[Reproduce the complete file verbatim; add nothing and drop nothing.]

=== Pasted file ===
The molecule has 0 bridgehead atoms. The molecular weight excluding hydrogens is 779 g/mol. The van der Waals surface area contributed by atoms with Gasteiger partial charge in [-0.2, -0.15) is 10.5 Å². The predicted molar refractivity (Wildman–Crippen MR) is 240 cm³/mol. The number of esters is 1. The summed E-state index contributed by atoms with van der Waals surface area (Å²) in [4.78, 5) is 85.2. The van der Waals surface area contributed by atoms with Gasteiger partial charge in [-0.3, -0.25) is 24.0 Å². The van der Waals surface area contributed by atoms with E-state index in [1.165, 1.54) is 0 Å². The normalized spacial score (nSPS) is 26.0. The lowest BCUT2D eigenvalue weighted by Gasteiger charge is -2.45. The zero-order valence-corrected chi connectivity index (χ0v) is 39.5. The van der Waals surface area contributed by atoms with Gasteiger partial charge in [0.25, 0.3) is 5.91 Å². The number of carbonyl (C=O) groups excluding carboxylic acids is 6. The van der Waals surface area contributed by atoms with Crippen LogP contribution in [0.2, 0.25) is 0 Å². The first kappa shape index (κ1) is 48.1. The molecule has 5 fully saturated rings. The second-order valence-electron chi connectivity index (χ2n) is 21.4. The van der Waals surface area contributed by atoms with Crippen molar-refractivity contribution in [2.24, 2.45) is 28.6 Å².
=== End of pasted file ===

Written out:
The molecule has 0 bridgehead atoms. The molecular weight excluding hydrogens is 779 g/mol. The van der Waals surface area contributed by atoms with Gasteiger partial charge in [-0.2, -0.15) is 10.5 Å². The predicted molar refractivity (Wildman–Crippen MR) is 240 cm³/mol. The number of esters is 1. The summed E-state index contributed by atoms with van der Waals surface area (Å²) in [4.78, 5) is 85.2. The van der Waals surface area contributed by atoms with Gasteiger partial charge in [-0.3, -0.25) is 24.0 Å². The van der Waals surface area contributed by atoms with E-state index in [1.165, 1.54) is 0 Å². The normalized spacial score (nSPS) is 26.0. The lowest BCUT2D eigenvalue weighted by Gasteiger charge is -2.45. The zero-order valence-corrected chi connectivity index (χ0v) is 39.5. The van der Waals surface area contributed by atoms with Gasteiger partial charge in [0.25, 0.3) is 5.91 Å². The number of carbonyl (C=O) groups excluding carboxylic acids is 6. The van der Waals surface area contributed by atoms with Crippen LogP contribution in [0.2, 0.25) is 0 Å². The first kappa shape index (κ1) is 48.1. The molecule has 5 fully saturated rings. The second-order valence-electron chi connectivity index (χ2n) is 21.4. The van der Waals surface area contributed by atoms with Crippen molar-refractivity contribution in [2.24, 2.45) is 28.6 Å².